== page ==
Industry Insight: Laura Trivulzio-Huijgen, Heineken International
Gama spoke to Laura Trivulzio-Huijgen, Global Innovation Manager, Heineken International
What are your day to day activities as Global Innovation Manager?
I have been at Heineken for more than 12 years, working in different commercial functions across several countries, and what has always energised me is the passion we have for our brands and for our consumers. Focusing on my current role, my clear priority is making sure our innovation pipeline keeps delivering value for our brands and differentiation to our consumers.
As Global Manager I need to ensure we capture local trends, consumer needs and business opportunities and translate them into global propositions that bring extra value to consumers and to our company. I’m leading a team of professionals, which makes my work challenging but at the same time rewarding. On a daily basis I’m dealing with a variety of stakeholders who might have different perspectives, but one ultimate goal: bringing value accretive innovations to the market. Heineken, our customers and end consumers need to be able to see and get added value. Only then can we create sustainable innovation.
What key trends do you expect to shape alcoholic drink innovation in 2014?
I do not expect significant changes in the big trends that have been shaping innovation in alcoholic beverages in the last couple of years. Consumers are looking for new experiences and new tastes (not only in drinks) and that is something the beverage industry is taking particular account of when coming up with new propositions. Consumers get satisfied quicker than they used to, so if you want to be relevant at different occasions and throughout the day and night you need to have a “true portfolio”. That said, you need to make sure you are visible to consumers, meaning you need to be distinct enough but not too niche.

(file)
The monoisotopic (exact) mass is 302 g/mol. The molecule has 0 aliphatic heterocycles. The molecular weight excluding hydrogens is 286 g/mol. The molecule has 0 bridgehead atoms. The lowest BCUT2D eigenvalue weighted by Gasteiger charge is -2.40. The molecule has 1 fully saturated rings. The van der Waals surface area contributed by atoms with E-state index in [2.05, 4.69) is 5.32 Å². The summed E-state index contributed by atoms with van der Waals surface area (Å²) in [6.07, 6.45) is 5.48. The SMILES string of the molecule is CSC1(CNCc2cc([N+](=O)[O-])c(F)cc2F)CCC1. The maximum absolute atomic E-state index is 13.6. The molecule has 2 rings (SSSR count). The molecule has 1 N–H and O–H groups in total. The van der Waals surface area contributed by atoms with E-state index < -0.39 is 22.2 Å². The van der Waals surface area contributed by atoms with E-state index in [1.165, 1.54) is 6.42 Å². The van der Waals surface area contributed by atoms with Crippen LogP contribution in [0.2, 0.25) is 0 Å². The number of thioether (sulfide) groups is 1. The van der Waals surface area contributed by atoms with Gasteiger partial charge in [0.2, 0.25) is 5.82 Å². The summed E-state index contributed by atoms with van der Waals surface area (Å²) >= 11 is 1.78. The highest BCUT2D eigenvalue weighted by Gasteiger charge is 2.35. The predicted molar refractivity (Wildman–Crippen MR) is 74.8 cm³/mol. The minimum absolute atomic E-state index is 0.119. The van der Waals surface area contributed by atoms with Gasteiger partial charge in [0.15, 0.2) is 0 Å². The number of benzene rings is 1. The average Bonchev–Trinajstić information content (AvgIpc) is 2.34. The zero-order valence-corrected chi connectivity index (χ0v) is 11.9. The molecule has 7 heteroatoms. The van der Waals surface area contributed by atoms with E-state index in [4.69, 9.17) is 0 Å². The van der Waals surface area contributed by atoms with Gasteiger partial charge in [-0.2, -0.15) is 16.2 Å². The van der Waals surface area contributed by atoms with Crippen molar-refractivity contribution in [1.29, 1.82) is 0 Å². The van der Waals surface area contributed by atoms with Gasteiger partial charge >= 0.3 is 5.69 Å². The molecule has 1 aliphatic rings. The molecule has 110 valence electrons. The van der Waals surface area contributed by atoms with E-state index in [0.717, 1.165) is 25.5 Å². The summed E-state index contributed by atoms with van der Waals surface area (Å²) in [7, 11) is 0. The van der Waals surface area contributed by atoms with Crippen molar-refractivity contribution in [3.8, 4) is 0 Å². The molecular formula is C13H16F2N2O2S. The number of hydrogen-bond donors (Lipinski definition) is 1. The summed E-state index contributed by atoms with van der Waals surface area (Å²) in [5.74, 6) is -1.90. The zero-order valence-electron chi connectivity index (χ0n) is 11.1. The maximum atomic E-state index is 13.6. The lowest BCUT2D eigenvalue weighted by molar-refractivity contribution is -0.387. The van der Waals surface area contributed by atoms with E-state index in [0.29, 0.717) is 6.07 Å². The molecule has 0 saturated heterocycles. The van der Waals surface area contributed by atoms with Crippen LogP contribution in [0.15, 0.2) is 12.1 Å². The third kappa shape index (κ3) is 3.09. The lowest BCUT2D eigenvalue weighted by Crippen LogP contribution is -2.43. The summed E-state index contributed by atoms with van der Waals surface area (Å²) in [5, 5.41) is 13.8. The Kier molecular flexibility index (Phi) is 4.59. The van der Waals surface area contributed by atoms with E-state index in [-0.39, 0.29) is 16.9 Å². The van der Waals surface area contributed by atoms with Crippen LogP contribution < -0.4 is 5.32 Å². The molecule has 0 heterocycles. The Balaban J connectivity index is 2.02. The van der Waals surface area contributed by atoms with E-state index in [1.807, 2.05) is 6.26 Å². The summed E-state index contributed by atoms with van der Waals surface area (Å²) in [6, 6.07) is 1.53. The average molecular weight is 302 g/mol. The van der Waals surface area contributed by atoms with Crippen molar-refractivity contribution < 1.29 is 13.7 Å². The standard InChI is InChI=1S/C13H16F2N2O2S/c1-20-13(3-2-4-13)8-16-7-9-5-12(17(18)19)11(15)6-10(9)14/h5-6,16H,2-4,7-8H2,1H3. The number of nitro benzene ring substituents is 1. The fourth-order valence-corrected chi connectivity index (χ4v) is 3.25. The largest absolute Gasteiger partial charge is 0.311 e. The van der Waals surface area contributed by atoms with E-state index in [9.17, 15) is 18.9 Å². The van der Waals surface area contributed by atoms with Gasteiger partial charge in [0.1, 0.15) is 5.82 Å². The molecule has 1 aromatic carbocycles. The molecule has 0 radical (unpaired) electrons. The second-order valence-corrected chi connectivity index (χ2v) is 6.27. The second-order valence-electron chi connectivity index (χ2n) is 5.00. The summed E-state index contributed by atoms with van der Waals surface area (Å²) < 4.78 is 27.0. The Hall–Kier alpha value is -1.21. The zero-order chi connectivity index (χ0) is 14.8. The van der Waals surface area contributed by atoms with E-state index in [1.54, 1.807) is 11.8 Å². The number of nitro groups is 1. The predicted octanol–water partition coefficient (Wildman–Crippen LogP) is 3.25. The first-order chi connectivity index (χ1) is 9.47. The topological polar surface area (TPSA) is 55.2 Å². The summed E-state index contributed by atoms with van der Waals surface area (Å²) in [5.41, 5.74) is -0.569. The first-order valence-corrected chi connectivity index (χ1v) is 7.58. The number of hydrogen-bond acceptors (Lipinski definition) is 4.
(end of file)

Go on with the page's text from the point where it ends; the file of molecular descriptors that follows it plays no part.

What should manufacturers do to be successful in the current economic climate?
Manufacturers need to listen, listen and listen to consumers. If you fail to do that there will be someone who will and they will undoubtedly be more successful. Every consumer likes to be treated as someone special – mass consumerism is struggling in the developed world. Consumers can easily access information in our increasingly connected world, so apart from listening, you’ll also have to deliver a truthful and honest proposition. Consumers love it when brands speak the truth, so you’ll need to give them a true story.
Is the demand for “easy-to-drink” (e.g. FABs and sparkling wines) and low alcohol products set to continue? How do you see this trend evolving?
All the indications are that this trend is set to continue. Consumers are looking on the one hand for accessible flavours and simple propositions and on the other hand for more extreme tastes and experiences. “Easy to drink” propositions broaden the access to alcoholic beverages as well as give consumers the opportunity to enjoy these drinks at different occasions and in different places (e.g. after sport, or when looking for pure refreshment). The successful development of Radler products was a clear example of this trend.
Which categories or consumer groups currently offer the greatest growth opportunities for beverage companies?
Nowadays, even more than in the past, you cannot afford to forget anyone! Millennials are the consumers of the present and of the future so understanding them is key to thriving as a company in the years to come. But the demanding and growing seniors population, with its above average income, offers a new range of opportunities.
From a marketing perspective, how is the way beverage companies are looking to reach and engage with consumers changing? How can a brand successfully resonate with consumers?
Again, you need to be relevant to consumers, you need to excite them and at the same time be authentic. Consumers will know a whole lot about a brand, and they will rely more on what friends and “opinion leaders” tell them than they will rely on what a brand is saying on a television commercial. A brand needs to make sure they have “advocates”: consumers who will go the extra mile for the brand. Brand advocates are "highly satisfied consumers who go out of their way to actively promote the products they love and care about, they are a different breed altogether". Often a positive experience with a brand or a successful customer-service relationship motivates brand advocates to express their positive feelings towards a brand. So in the end you truly get what you deserve!